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NIA (National Inflation Association) believes it is unconstitutional for the Federal Reserve to make loans to foreign central banks. Most likely, the Federal Reserve was pressured by Wall Street to re-establish the swap facilities because Bank of America, Citigroup, JP Morgan, Goldman Sachs and Morgan Stanley have about $2.5 trillion in exposure to Europe, and Wall Street doesn't want to see their bets go bad.
Not only will Americans now be exposed to the European debt crisis through the Federal Reserve's swap lines, but the U.S. will be giving money away to Europe through the IMF. The IMF is contributing up to 220 billion Euros as a part of the bailout, which equals $283.1 billion at the latest exchange rate. The U.S. represents approximately 20% of IMF funding, which means the bailout is costing U.S. taxpayers $56.7 billion, not including the potential losses from loans made by the Federal Reserve and the inflation it will create.
The moral hazards of the EU bailout are immeasurable. It sets a dangerous precedent that the ECB won't allow any eurozone nations to fail, just like the Federal Reserve won't allow any major financial institutions on Wall Street to fail. Eventually, if you don't allow the free market to punish countries and financial institutions that recklessly speculated and made poor financial decisions, the financial crisis we are preventing will turn into a currency crisis that the western world will never be able to recover from. Although NIA still believes the U.S. dollar will win its race to the bottom with the Euro, we are now at risk of a total collapse of the world's fiat currency system.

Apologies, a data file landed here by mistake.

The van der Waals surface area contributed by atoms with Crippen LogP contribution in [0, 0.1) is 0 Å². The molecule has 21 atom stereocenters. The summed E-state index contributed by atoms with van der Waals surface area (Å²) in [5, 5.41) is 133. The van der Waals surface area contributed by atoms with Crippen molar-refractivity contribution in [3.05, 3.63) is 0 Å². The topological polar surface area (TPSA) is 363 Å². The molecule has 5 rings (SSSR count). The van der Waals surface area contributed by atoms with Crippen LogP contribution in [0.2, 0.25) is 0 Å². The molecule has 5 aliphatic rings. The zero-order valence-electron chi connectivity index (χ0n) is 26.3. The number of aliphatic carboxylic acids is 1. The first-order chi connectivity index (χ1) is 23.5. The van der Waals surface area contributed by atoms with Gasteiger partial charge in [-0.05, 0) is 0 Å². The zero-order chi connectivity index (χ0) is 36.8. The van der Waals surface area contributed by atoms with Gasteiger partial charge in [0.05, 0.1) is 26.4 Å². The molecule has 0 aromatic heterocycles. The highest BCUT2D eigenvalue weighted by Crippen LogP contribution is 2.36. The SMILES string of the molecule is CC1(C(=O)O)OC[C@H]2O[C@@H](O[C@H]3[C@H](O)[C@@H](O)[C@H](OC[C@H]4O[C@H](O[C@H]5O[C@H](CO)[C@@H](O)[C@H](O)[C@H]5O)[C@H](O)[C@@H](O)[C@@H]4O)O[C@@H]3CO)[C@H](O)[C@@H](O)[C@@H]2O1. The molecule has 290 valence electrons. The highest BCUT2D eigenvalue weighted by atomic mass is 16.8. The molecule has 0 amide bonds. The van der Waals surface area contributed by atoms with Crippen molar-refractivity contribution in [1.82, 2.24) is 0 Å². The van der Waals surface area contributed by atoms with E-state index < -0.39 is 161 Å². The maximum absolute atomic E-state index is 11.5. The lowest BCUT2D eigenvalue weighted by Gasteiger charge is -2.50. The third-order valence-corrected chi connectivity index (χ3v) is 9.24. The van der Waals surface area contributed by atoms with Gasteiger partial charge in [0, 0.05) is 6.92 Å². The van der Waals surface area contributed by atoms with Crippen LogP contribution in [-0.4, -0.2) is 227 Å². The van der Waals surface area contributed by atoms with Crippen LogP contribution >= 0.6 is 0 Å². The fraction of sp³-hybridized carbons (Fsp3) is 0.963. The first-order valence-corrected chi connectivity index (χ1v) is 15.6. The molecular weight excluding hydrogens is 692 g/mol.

Analysts said Mr Putin was trying to defuse simmering tensions over who gets to exploit the Arctic's rich mineral wealth in future. Russia, the United States, Canada, Denmark and Norway are all locked in a race to grab a slice of the northern wilderness after US researchers predicted that global warming might leave the area ice-free, and therefore more easily navigable and explored, as early as 2030. Experts say the region potentially contains one fifth of the world's oil and gas reserves and that the swath of Arctic territory claimed by Russia could be home to oil supplies double the size of Saudi Arabia's proven reserves.